I’m currently attending the International Digital Media and Arts Association’s annual conference, which primarily draws academics who work and teach in digital media. This afternoon’s panel on Innovations in Teaching/Learning: Public Service/Civil Engagement highlighted some amazing projects that are giving students hand-on experience with non-profit and service-oriented technology projects, including:

  • Washington State University’s VJ fleet, a performance piece that increases awareness of car culture
  • The “O” Mission webisode series, which encourages students to be responsible about sharing their sexual health history and get tested for STDs
  • The University of Georgia’s project using cell phones to fight AIDS
  • East Carolina University’s reality TV project educating freshmen about health issues

University projects like these offer a wellspring of innovation and resources to nonprofits who want to make use of online communications opportunities. Young people are often the audience that nonprofits are trying to reach through social media, so projects with a youth-led team offer a particular strength to nonprofits.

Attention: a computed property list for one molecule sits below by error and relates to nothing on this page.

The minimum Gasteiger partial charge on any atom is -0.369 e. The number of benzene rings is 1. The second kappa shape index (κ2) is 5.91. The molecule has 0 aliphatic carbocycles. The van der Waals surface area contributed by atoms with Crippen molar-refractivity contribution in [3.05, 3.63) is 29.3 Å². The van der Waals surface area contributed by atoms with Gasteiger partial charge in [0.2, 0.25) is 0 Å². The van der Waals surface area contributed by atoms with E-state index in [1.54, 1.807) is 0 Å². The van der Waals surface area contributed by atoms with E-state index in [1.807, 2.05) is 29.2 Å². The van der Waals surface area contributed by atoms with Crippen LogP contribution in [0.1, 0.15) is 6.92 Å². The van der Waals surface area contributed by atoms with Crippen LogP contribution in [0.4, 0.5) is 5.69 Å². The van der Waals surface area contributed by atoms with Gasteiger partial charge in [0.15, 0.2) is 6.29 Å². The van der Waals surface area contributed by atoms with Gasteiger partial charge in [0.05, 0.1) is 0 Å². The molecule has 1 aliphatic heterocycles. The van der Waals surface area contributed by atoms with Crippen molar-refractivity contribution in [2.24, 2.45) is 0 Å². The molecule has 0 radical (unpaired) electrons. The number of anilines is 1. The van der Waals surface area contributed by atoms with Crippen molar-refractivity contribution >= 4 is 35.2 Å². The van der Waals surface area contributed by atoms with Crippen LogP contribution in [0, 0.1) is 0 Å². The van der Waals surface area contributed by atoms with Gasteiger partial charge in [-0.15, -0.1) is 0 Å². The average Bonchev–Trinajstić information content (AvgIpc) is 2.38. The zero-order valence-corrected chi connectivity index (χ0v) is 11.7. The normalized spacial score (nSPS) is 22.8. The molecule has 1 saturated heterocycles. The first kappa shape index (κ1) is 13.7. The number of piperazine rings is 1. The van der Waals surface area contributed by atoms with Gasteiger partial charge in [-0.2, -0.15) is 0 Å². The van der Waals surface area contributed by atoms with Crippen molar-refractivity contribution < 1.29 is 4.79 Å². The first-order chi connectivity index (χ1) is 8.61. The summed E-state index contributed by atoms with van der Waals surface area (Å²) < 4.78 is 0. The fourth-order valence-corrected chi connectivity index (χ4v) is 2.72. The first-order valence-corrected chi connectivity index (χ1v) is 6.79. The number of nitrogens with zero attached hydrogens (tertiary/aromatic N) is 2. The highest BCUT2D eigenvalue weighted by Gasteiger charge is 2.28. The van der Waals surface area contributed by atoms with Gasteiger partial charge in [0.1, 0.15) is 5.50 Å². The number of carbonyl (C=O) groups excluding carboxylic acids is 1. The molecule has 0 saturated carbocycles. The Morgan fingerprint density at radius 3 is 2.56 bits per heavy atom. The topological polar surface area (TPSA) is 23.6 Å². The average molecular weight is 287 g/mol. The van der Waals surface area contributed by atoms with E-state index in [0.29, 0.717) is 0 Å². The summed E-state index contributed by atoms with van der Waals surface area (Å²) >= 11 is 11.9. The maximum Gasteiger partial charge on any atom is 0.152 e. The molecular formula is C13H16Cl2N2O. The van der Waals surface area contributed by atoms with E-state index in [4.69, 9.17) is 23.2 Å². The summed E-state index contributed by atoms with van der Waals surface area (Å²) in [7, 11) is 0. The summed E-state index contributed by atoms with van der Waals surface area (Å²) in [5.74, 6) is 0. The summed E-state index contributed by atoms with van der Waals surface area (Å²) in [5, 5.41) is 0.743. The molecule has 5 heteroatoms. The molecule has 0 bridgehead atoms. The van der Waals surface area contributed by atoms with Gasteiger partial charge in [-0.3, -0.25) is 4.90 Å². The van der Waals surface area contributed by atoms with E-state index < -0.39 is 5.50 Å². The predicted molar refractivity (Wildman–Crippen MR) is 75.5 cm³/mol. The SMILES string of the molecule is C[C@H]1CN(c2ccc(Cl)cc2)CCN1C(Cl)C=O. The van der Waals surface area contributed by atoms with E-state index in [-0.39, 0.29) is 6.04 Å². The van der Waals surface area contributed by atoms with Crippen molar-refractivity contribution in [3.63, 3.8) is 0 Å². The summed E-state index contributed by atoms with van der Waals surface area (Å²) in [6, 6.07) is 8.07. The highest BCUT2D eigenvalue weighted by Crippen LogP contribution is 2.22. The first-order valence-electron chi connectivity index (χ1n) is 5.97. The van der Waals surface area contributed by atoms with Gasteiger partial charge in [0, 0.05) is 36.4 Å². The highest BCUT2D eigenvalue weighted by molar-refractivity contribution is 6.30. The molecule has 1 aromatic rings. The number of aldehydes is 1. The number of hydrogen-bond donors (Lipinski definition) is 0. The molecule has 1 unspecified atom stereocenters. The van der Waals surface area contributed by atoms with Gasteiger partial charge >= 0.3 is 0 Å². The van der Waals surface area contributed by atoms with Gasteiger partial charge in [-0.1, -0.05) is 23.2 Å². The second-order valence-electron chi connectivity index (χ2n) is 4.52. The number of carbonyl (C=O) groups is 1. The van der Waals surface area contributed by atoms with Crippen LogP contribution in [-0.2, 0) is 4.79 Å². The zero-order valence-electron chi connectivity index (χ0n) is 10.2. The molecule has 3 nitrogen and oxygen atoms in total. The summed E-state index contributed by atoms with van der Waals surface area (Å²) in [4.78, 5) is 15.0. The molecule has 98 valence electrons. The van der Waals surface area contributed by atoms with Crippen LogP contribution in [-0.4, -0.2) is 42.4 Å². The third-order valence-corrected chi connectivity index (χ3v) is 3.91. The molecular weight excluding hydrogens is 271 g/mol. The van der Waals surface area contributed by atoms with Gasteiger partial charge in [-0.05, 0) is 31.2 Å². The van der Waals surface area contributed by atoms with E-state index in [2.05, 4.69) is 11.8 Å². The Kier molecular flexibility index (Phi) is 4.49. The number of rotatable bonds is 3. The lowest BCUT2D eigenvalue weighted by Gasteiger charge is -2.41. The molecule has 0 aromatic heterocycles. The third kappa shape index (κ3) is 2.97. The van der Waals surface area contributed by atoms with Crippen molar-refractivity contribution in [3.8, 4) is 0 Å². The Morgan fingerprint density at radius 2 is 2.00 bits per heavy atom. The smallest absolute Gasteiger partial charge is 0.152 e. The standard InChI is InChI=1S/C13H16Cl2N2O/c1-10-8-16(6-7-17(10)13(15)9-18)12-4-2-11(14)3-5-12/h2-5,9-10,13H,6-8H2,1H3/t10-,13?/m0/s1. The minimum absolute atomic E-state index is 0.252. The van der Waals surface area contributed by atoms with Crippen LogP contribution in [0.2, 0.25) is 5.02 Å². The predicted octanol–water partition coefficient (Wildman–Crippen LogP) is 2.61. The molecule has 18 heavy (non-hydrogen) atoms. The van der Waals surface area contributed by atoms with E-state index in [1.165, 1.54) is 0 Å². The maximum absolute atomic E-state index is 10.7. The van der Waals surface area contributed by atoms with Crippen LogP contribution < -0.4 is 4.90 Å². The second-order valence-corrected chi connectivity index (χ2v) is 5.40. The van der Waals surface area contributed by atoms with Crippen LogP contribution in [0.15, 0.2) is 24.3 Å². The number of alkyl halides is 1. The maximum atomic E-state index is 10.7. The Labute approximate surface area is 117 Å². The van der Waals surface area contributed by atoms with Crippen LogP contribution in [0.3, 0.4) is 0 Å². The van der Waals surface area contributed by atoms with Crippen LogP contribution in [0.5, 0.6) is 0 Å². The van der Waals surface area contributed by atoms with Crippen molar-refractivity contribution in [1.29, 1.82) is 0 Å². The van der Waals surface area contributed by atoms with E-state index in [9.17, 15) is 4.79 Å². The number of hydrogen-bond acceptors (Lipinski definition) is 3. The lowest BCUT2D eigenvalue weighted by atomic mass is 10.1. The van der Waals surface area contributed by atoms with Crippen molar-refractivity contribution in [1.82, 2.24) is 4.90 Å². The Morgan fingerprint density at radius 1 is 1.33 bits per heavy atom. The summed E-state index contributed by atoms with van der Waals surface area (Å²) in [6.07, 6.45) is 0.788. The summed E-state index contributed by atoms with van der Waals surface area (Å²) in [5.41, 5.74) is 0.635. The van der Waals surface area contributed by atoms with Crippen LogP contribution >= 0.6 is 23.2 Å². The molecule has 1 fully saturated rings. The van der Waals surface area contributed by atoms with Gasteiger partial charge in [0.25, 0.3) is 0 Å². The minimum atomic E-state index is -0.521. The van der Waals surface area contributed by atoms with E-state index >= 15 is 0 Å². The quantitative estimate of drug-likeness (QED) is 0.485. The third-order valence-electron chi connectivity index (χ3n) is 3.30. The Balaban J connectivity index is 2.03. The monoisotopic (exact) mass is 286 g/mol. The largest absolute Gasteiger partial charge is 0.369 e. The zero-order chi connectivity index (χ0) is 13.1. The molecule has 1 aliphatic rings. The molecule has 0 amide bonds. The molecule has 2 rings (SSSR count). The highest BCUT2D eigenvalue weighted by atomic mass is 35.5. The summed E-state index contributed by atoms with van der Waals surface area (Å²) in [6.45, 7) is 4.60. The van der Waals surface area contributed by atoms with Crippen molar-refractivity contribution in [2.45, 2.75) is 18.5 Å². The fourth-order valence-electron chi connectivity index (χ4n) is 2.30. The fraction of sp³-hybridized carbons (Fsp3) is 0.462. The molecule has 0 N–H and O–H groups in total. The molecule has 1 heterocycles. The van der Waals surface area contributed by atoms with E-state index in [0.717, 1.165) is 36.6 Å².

But academic and student projects face the same challenge we see over and over as people join the non-profit tech world: unless you know that there is a thriving non-profit tech community, you may not connect with the people and organizations who are working on related challenges. The more we foster conversation, connection and knowledge-sharing among the non-profits, businesses and academics who are working on common issues, the more we’ll be able to leverage past investments and learnings, repurpose or extend successful online efforts, and ensure that new investments are directed towards the problems that remain unsolved.

To that end, I’ve written this three-part post. The second part outlines the questions that any nonprofit organization, funder or partner (like a university or company) should ask before undertaking a nonprofit technology project.The third part offers a list of starter resources in non-profit technology.